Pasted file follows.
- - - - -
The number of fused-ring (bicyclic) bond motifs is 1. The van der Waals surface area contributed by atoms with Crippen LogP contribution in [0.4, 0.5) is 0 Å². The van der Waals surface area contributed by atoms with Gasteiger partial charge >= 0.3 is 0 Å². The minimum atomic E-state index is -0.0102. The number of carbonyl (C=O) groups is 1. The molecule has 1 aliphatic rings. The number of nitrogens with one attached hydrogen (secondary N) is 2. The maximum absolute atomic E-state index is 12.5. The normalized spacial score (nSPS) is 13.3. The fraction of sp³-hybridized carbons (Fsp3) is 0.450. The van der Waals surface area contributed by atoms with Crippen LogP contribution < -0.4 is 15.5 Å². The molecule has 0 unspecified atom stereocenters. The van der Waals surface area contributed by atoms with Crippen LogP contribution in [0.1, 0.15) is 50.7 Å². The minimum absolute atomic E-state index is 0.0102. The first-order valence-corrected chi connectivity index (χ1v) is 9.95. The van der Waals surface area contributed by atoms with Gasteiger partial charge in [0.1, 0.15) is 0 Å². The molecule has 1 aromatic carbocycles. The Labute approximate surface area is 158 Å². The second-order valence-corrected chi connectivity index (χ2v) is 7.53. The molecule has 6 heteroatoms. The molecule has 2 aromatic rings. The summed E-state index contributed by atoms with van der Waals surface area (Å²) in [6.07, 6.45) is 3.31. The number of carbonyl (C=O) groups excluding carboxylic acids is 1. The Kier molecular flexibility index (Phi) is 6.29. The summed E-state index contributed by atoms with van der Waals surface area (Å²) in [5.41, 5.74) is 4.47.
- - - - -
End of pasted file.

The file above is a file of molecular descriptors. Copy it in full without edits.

The number of fused-ring (bicyclic) bond motifs is 1. The van der Waals surface area contributed by atoms with Crippen LogP contribution in [0.4, 0.5) is 0 Å². The van der Waals surface area contributed by atoms with Gasteiger partial charge >= 0.3 is 0 Å². The minimum atomic E-state index is -0.0102. The number of carbonyl (C=O) groups is 1. The molecule has 1 aliphatic rings. The number of nitrogens with one attached hydrogen (secondary N) is 2. The maximum absolute atomic E-state index is 12.5. The normalized spacial score (nSPS) is 13.3. The fraction of sp³-hybridized carbons (Fsp3) is 0.450. The van der Waals surface area contributed by atoms with Crippen LogP contribution < -0.4 is 15.5 Å². The molecule has 0 unspecified atom stereocenters. The van der Waals surface area contributed by atoms with Crippen LogP contribution in [0.1, 0.15) is 50.7 Å². The minimum absolute atomic E-state index is 0.0102. The first-order valence-corrected chi connectivity index (χ1v) is 9.95. The van der Waals surface area contributed by atoms with Gasteiger partial charge in [0.1, 0.15) is 0 Å². The molecule has 1 aromatic carbocycles. The Labute approximate surface area is 158 Å². The second-order valence-corrected chi connectivity index (χ2v) is 7.53. The molecule has 6 heteroatoms. The molecule has 2 aromatic rings. The summed E-state index contributed by atoms with van der Waals surface area (Å²) in [6.07, 6.45) is 3.31. The number of carbonyl (C=O) groups excluding carboxylic acids is 1. The Kier molecular flexibility index (Phi) is 6.29. The summed E-state index contributed by atoms with van der Waals surface area (Å²) in [5.41, 5.74) is 4.47.